CAMBRIA COUNTY, Pa. (WTAJ) – Second-generation luthier, Robert Gordon of Belsano has a talent for crafting violins using a 400-year tradition.
Who doesn’t enjoy some good music? It’s easy to listen to and provides a wide range of emotions and experiences for the listener, but the work that goes into music starts with making the instruments.
Gordon’s method of making a violin is through a practice that has been fine-tuned over the last 400 years and in some cases passed down from generation to generation.
“The passion is the ability, the satisfaction derived from taking a piece of wood and making something that sings,” Gordon said.
Gordon has worked from his home for more than 30 years building violins, making his first violin when he was just 13 years old. Making violins runs in the family, passed down from his father. A small pile of wood will become a singing masterpiece.
“When I showed it to my father, he kind of looked at it and gave me one of those looks, long way to go,” Gordon said.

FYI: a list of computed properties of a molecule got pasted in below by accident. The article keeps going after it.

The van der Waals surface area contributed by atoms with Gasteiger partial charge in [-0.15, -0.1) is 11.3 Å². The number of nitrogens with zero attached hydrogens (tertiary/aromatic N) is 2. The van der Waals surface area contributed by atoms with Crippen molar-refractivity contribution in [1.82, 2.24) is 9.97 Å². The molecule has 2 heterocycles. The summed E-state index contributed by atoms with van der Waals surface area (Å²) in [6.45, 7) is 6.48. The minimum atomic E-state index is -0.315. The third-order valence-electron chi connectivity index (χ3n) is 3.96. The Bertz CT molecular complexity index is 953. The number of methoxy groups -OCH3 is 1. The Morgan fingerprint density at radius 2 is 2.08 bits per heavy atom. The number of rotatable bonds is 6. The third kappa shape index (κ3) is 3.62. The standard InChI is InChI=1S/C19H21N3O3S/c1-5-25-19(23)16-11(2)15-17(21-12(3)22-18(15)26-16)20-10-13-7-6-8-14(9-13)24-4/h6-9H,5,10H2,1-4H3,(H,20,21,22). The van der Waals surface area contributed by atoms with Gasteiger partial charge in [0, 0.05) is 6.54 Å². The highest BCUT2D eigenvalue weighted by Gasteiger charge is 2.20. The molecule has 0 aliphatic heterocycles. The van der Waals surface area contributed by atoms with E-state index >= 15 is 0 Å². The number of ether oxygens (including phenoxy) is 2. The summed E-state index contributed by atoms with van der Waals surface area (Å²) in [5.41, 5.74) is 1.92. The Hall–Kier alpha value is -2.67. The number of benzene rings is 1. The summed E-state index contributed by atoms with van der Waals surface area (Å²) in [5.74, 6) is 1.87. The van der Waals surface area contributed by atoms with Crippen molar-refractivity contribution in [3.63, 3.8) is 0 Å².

Gordon uses the Cremonese method, and once complete, each violin starts its journey. Gordon’s work is spread out across the country and has even traveled as far as Japan. Gordan says a finished product takes 250 hours and can cost anywhere from eight to ten thousand dollars apiece.
“It doesn’t matter where you’re at if you’re doing good things people will appreciate it”, Gordon said.
Gordon has been featured in many national publications for his work. Gordon gained experience as a Luthier while attending workshops at Oberlin College in Ohio working alongside world-renown violin makers.
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